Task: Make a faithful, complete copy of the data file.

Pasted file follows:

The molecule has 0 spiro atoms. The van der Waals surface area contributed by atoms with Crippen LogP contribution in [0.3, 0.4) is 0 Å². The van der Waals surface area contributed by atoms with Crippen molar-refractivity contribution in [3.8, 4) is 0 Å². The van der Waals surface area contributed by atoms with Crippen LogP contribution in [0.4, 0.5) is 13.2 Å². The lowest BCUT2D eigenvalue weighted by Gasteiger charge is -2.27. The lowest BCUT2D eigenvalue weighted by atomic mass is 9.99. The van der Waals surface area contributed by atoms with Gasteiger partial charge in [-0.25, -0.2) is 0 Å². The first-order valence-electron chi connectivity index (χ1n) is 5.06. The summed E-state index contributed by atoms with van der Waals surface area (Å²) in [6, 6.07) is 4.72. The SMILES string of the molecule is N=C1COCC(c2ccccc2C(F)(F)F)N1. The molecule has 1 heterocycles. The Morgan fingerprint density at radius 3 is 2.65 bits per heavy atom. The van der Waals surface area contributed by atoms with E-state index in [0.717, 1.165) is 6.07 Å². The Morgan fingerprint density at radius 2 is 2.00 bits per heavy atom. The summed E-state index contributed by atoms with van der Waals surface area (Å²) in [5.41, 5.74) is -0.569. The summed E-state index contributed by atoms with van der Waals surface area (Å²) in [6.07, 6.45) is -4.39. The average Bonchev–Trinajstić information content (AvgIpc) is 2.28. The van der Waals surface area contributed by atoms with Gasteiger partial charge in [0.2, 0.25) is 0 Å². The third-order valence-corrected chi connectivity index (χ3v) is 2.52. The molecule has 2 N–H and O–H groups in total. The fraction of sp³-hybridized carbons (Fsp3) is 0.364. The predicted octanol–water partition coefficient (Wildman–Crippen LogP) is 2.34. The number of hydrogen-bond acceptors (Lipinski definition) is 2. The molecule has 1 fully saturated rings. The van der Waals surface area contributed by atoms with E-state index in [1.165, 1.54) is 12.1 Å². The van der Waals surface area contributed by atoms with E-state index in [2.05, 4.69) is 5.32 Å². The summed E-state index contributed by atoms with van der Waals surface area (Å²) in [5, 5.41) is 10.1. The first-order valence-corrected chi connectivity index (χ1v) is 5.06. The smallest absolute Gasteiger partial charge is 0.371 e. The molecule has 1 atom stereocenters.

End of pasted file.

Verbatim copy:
The molecule has 0 spiro atoms. The van der Waals surface area contributed by atoms with Crippen LogP contribution in [0.3, 0.4) is 0 Å². The van der Waals surface area contributed by atoms with Crippen molar-refractivity contribution in [3.8, 4) is 0 Å². The van der Waals surface area contributed by atoms with Crippen LogP contribution in [0.4, 0.5) is 13.2 Å². The lowest BCUT2D eigenvalue weighted by Gasteiger charge is -2.27. The lowest BCUT2D eigenvalue weighted by atomic mass is 9.99. The van der Waals surface area contributed by atoms with Gasteiger partial charge in [-0.25, -0.2) is 0 Å². The first-order valence-electron chi connectivity index (χ1n) is 5.06. The summed E-state index contributed by atoms with van der Waals surface area (Å²) in [6, 6.07) is 4.72. The SMILES string of the molecule is N=C1COCC(c2ccccc2C(F)(F)F)N1. The molecule has 1 heterocycles. The Morgan fingerprint density at radius 3 is 2.65 bits per heavy atom. The van der Waals surface area contributed by atoms with E-state index in [0.717, 1.165) is 6.07 Å². The Morgan fingerprint density at radius 2 is 2.00 bits per heavy atom. The summed E-state index contributed by atoms with van der Waals surface area (Å²) in [5.41, 5.74) is -0.569. The summed E-state index contributed by atoms with van der Waals surface area (Å²) in [6.07, 6.45) is -4.39. The average Bonchev–Trinajstić information content (AvgIpc) is 2.28. The van der Waals surface area contributed by atoms with Gasteiger partial charge in [0.2, 0.25) is 0 Å². The third-order valence-corrected chi connectivity index (χ3v) is 2.52. The molecule has 2 N–H and O–H groups in total. The fraction of sp³-hybridized carbons (Fsp3) is 0.364. The predicted octanol–water partition coefficient (Wildman–Crippen LogP) is 2.34. The number of hydrogen-bond acceptors (Lipinski definition) is 2. The molecule has 1 fully saturated rings. The van der Waals surface area contributed by atoms with E-state index in [1.165, 1.54) is 12.1 Å². The van der Waals surface area contributed by atoms with E-state index in [2.05, 4.69) is 5.32 Å². The summed E-state index contributed by atoms with van der Waals surface area (Å²) in [5, 5.41) is 10.1. The first-order valence-corrected chi connectivity index (χ1v) is 5.06. The smallest absolute Gasteiger partial charge is 0.371 e. The molecule has 1 atom stereocenters.